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Ready to poll: The Jati Pulo subdistrict election committee and residents of Tomang Pulo near the West Flood Canal in West Jakarta erect a polling station in advance of the Sept. 20 runoff. (JP/P.J. Leo)
A number of groups have accused incumbent Governor Fauzi Bowo of abusing his power to gain an edge in Thursday’s gubernatorial runoff.
The Indonesia Budget Center (IBC) said Tuesday they were planning to report alleged misuse of social aid funds and financial grants to a number of organizations and institutions by the city administration.
“We are going to file reports to the Election Supervisory Body [Bawaslu] and the Corruption Eradication Commission [KPK],” IBC executive director Arif Nur Alam said.
In one of its investigations, the IBC found that there was a total of Rp 17.14 billion (US$1.8 million) of aid and grants disbursed to 21 institutions and organizations that supported Fauzi in the campaign and whose chairs or members donated to Fauzi’s camp or hold positions on his campaign team.
According to the watchdog group, the administration allocated Rp 1.4 trillion for grants and social aid in 2012, a significant increase from Rp 924 billion in 2011 and Rp 482 billion in 2010.
Separately on Tuesday, the Jakarta Teachers Forum (FMGJ) reported that members of educational institutions, including teachers, administration staff, students and parents, had been instructed to vote for a certain gubernatorial candidate through unethical means including intimidation.
FMGJ chairwoman Retno Listyarti said that some headmasters were asked by the City Education Agency to use their schools’ funds to make banners thanking to Fauzi for the free 12-year compulsory education program, which was launched just a few days after the July election.
The association also reported that a number of principals, under the agency’s instruction, gave transportation allowances between Rp 50,000 and Rp 100,000 to teachers living in the outskirts of Jakarta to come to polling stations and cast their votes for the incumbent.
Abdullah Dahlan, a political corruption researcher at ICW, said the reported incidents might constitute an abuse of power by the incumbent.
“It is clearly stated in the 2004 Regional Administration Law that an election candidate is forbidden from using government facilities and budgets for campaigning purposes as well as places of worship and educational institutions,” he said.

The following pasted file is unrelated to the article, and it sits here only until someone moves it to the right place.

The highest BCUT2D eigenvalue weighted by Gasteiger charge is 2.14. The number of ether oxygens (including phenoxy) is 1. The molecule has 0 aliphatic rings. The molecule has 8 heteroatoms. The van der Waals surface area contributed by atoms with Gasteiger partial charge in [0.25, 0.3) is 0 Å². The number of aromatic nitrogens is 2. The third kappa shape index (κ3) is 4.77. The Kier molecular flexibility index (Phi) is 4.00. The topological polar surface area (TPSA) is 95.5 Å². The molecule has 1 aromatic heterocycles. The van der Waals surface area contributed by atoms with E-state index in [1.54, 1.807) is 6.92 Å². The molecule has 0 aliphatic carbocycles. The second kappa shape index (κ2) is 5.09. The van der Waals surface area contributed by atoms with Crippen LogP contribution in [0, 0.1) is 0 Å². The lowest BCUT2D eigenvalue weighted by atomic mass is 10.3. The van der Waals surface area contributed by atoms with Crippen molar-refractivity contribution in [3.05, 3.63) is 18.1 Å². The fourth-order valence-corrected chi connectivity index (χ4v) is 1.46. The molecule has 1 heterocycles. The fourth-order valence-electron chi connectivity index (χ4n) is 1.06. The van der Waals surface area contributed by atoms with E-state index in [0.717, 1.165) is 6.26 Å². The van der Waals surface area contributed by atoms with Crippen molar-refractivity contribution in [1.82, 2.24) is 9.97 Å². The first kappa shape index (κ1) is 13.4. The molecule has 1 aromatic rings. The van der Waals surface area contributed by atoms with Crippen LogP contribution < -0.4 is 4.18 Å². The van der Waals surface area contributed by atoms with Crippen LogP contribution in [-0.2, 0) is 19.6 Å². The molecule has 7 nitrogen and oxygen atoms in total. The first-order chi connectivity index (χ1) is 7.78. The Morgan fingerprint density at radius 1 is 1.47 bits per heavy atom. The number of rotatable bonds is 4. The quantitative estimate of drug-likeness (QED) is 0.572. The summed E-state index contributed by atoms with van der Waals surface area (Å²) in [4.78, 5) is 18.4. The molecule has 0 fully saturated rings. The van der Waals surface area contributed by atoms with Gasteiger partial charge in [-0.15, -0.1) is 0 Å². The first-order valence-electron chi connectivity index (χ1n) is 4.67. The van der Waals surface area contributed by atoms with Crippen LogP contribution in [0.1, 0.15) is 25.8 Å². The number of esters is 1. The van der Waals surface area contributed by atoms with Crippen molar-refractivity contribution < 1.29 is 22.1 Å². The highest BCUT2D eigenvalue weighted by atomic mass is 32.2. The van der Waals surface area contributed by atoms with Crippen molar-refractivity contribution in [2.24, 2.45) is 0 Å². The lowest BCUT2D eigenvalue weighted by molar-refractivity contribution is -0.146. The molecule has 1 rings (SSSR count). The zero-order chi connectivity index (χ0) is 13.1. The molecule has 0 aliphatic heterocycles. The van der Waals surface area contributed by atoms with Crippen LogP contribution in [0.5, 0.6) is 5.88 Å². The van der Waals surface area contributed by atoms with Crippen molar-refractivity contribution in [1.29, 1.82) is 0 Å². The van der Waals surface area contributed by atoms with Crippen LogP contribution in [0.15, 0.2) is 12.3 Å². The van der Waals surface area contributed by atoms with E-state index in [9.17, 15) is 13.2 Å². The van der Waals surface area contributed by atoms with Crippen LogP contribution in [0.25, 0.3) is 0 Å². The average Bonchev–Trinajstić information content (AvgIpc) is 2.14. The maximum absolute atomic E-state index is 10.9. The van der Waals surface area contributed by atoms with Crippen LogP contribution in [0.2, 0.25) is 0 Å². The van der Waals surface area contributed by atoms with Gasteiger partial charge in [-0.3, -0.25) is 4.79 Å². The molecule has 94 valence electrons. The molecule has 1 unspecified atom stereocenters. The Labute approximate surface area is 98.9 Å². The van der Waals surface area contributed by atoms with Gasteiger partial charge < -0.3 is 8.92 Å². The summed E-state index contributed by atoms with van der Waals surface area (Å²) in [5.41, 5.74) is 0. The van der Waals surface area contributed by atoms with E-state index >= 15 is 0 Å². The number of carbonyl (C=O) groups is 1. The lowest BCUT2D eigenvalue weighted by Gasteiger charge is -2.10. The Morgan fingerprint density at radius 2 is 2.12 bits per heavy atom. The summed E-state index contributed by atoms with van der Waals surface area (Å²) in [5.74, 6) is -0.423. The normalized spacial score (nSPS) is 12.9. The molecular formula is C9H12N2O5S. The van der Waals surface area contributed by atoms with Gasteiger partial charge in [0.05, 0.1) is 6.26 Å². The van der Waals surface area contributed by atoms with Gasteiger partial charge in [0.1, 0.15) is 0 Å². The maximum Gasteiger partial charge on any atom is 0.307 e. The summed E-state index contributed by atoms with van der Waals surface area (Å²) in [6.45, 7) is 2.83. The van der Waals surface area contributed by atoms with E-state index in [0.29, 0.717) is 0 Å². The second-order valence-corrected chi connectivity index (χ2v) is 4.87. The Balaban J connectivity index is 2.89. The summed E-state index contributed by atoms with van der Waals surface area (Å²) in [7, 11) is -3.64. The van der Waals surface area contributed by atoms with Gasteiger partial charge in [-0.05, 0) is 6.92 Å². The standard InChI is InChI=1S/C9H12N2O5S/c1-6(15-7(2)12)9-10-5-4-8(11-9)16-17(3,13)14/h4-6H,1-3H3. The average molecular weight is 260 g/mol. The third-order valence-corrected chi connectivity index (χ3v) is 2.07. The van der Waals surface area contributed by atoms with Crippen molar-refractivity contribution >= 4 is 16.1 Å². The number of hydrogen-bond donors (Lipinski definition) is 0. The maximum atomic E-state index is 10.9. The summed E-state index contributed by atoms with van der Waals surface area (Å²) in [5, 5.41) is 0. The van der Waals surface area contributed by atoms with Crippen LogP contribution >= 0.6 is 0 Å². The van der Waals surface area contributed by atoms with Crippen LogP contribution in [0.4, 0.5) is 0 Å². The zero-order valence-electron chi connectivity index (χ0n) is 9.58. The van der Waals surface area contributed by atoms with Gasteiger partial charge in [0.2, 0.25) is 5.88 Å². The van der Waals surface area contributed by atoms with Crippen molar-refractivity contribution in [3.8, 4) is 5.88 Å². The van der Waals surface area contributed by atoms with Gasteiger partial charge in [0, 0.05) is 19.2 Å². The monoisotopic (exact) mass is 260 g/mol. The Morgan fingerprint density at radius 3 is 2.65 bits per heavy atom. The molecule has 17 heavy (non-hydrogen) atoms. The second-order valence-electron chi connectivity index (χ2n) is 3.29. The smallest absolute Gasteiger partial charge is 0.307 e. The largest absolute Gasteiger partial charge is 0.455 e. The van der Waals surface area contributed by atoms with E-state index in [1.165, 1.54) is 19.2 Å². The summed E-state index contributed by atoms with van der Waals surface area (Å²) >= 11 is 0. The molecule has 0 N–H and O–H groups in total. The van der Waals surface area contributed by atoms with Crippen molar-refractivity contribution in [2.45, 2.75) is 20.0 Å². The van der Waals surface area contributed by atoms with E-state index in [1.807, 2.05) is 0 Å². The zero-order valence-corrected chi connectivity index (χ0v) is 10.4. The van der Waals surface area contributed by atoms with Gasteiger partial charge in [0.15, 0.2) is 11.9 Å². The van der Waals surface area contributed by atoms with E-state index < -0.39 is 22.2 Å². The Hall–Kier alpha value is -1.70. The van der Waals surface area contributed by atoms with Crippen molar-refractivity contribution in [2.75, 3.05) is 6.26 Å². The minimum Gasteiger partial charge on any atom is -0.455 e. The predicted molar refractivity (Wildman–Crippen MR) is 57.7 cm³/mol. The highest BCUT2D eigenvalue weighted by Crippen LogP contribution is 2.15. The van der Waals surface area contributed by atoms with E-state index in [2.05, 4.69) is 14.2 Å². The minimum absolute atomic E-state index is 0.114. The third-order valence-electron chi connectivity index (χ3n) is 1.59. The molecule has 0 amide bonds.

“Moreover, the city officials are forbidden from making decisions and do something beneficial or detrimental for a candidate during campaigning period,” Abdullah said, adding that the teachers and ICW would file a report with the Election Supervisory Committee (Panwaslu).
The runoff will be a bout between Surakarta Mayor Joko “Jokowi” Wi-dodo, who won the most votes in the first-round of the election, and incumbent Jakarta Governor Fauzi Bowo.
Surveys predict that Jokowi will likely win the runoff though by a small margin over his opponent. The latest survey, released on Tuesday by the Indonesian Survey Circle (LSI), showed that Jokowi and his running mate, Basuki “Ahok” Tjahaja Purnama, were favored by 45.1 percent of 440 respondents, while 44.6 percent chose Fauzi and his mate Nachrowi Ramli.
In the past few weeks, supporters of both candidates have engaged in mudslinging campaigns. Tensions along racial and religious lines have run high in the first gubernatorial election since the 1998 anti-Chinese riots in Jakarta to involve a Christian of Chinese descent — Jokowi’s running mate Ahok.
Fauzi was reported on Tuesday to have visited a number of places of worship, representing the six state-recognized religions: Islam, Protestantism, Roman Catholicism, Hinduism, Buddhism and Confucianism.
Golkar Party national representative Zulkifli S. Ekomei issued a statement on Tuesday calling for a halt of the election process in fear of escalating tensions. “Regardless of who the winner is, it could ignite a conflict,” Zulkifli said, suggesting the government to appoint a governor instead.
President Susilo Bambang Yudhoyono expressed concerns that the tight competition could lead to social conflict and even violent acts.
“I have paid attention to the Jakarta election although the government will not take the practical politics side. I have noticed that the competition is very hard and the race is tight,” Yudhoyono said before Cabinet members in a meeting at the State Palace on Sunday.
“I call on both candidates to commit to help maintaining peace and security in the capital, including the pre-election period, during the election and the post-election phases,” the President added.
Coordinating Political, Legal, and Security Affairs Minister Djoko Suyanto said that the use of ethnic and religious issues to discredit certain candidates would not work. “Racial and religious slurs usually become subject to negative responses. Do not become easily provoked by such issues to engage in brawls and violence,” he said after the meeting.
Djoko also reiterated the obligations of police and military members to avoid siding with any of the candidates. “Security authorities must be neutral. Ignore any campaign teams who approach for your support,” the minister said. (han)